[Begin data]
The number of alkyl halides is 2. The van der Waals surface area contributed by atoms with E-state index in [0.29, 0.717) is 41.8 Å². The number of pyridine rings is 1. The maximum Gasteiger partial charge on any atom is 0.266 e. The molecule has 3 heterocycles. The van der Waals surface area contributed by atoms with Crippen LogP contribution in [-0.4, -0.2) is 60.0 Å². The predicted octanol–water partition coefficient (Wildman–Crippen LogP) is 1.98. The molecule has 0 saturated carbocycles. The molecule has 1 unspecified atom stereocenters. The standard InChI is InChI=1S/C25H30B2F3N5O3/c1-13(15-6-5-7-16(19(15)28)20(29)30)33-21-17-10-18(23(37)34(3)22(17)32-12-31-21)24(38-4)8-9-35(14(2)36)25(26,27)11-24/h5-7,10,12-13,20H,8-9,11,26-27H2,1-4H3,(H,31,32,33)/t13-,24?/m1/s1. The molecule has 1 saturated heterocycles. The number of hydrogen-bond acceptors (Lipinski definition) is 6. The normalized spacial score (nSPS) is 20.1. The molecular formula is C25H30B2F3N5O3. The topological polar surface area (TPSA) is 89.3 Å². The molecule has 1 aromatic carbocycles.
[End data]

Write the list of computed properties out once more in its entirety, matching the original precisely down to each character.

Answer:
The number of alkyl halides is 2. The van der Waals surface area contributed by atoms with E-state index in [0.29, 0.717) is 41.8 Å². The number of pyridine rings is 1. The maximum Gasteiger partial charge on any atom is 0.266 e. The molecule has 3 heterocycles. The van der Waals surface area contributed by atoms with Crippen LogP contribution in [-0.4, -0.2) is 60.0 Å². The predicted octanol–water partition coefficient (Wildman–Crippen LogP) is 1.98. The molecule has 0 saturated carbocycles. The molecule has 1 unspecified atom stereocenters. The standard InChI is InChI=1S/C25H30B2F3N5O3/c1-13(15-6-5-7-16(19(15)28)20(29)30)33-21-17-10-18(23(37)34(3)22(17)32-12-31-21)24(38-4)8-9-35(14(2)36)25(26,27)11-24/h5-7,10,12-13,20H,8-9,11,26-27H2,1-4H3,(H,31,32,33)/t13-,24?/m1/s1. The molecule has 1 saturated heterocycles. The number of hydrogen-bond acceptors (Lipinski definition) is 6. The normalized spacial score (nSPS) is 20.1. The molecular formula is C25H30B2F3N5O3. The topological polar surface area (TPSA) is 89.3 Å². The molecule has 1 aromatic carbocycles.